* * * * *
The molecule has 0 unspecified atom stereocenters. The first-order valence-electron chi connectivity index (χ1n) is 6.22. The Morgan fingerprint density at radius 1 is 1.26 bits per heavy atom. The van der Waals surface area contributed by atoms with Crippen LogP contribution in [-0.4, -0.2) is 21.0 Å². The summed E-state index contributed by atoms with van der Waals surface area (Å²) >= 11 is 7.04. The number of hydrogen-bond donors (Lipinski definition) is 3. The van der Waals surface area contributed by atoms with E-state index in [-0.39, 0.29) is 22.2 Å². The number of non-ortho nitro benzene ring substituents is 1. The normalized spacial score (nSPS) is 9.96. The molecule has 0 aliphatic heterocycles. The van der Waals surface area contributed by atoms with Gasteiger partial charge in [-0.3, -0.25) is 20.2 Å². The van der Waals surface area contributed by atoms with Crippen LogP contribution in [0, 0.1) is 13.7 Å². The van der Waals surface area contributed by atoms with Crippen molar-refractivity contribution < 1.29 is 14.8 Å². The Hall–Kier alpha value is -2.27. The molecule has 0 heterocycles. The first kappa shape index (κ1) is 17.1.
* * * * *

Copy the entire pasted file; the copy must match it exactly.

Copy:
The molecule has 0 unspecified atom stereocenters. The first-order valence-electron chi connectivity index (χ1n) is 6.22. The Morgan fingerprint density at radius 1 is 1.26 bits per heavy atom. The van der Waals surface area contributed by atoms with Crippen LogP contribution in [-0.4, -0.2) is 21.0 Å². The summed E-state index contributed by atoms with van der Waals surface area (Å²) >= 11 is 7.04. The number of hydrogen-bond donors (Lipinski definition) is 3. The van der Waals surface area contributed by atoms with E-state index in [-0.39, 0.29) is 22.2 Å². The number of non-ortho nitro benzene ring substituents is 1. The normalized spacial score (nSPS) is 9.96. The molecule has 0 aliphatic heterocycles. The van der Waals surface area contributed by atoms with Gasteiger partial charge in [-0.3, -0.25) is 20.2 Å². The van der Waals surface area contributed by atoms with Crippen LogP contribution in [0, 0.1) is 13.7 Å². The van der Waals surface area contributed by atoms with Crippen molar-refractivity contribution < 1.29 is 14.8 Å². The Hall–Kier alpha value is -2.27. The molecule has 0 heterocycles. The first kappa shape index (κ1) is 17.1.